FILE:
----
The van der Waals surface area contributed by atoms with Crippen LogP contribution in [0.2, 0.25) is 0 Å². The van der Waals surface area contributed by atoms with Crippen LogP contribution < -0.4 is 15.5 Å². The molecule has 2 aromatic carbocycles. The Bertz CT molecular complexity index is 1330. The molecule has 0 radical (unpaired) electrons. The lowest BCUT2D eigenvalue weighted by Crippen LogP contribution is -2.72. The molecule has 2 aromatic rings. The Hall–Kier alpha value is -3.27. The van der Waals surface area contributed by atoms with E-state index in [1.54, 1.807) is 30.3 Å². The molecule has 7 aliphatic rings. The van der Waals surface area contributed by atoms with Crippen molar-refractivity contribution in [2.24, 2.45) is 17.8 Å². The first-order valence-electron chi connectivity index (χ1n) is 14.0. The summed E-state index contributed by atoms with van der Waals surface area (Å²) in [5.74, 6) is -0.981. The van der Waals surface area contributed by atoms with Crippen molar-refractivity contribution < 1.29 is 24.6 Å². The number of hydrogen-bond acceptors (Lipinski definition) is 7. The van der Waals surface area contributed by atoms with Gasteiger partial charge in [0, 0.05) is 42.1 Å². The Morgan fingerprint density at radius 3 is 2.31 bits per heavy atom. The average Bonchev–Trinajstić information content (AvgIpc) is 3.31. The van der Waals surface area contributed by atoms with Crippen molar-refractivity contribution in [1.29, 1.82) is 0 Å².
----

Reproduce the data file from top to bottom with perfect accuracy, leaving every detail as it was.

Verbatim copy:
The van der Waals surface area contributed by atoms with Crippen LogP contribution in [0.2, 0.25) is 0 Å². The van der Waals surface area contributed by atoms with Crippen LogP contribution < -0.4 is 15.5 Å². The molecule has 2 aromatic carbocycles. The Bertz CT molecular complexity index is 1330. The molecule has 0 radical (unpaired) electrons. The lowest BCUT2D eigenvalue weighted by Crippen LogP contribution is -2.72. The molecule has 2 aromatic rings. The Hall–Kier alpha value is -3.27. The van der Waals surface area contributed by atoms with E-state index in [1.54, 1.807) is 30.3 Å². The molecule has 7 aliphatic rings. The van der Waals surface area contributed by atoms with Crippen molar-refractivity contribution in [2.24, 2.45) is 17.8 Å². The first-order valence-electron chi connectivity index (χ1n) is 14.0. The summed E-state index contributed by atoms with van der Waals surface area (Å²) in [5.74, 6) is -0.981. The van der Waals surface area contributed by atoms with Crippen molar-refractivity contribution < 1.29 is 24.6 Å². The number of hydrogen-bond acceptors (Lipinski definition) is 7. The van der Waals surface area contributed by atoms with Gasteiger partial charge in [0, 0.05) is 42.1 Å². The Morgan fingerprint density at radius 3 is 2.31 bits per heavy atom. The average Bonchev–Trinajstić information content (AvgIpc) is 3.31. The van der Waals surface area contributed by atoms with Crippen molar-refractivity contribution in [1.29, 1.82) is 0 Å².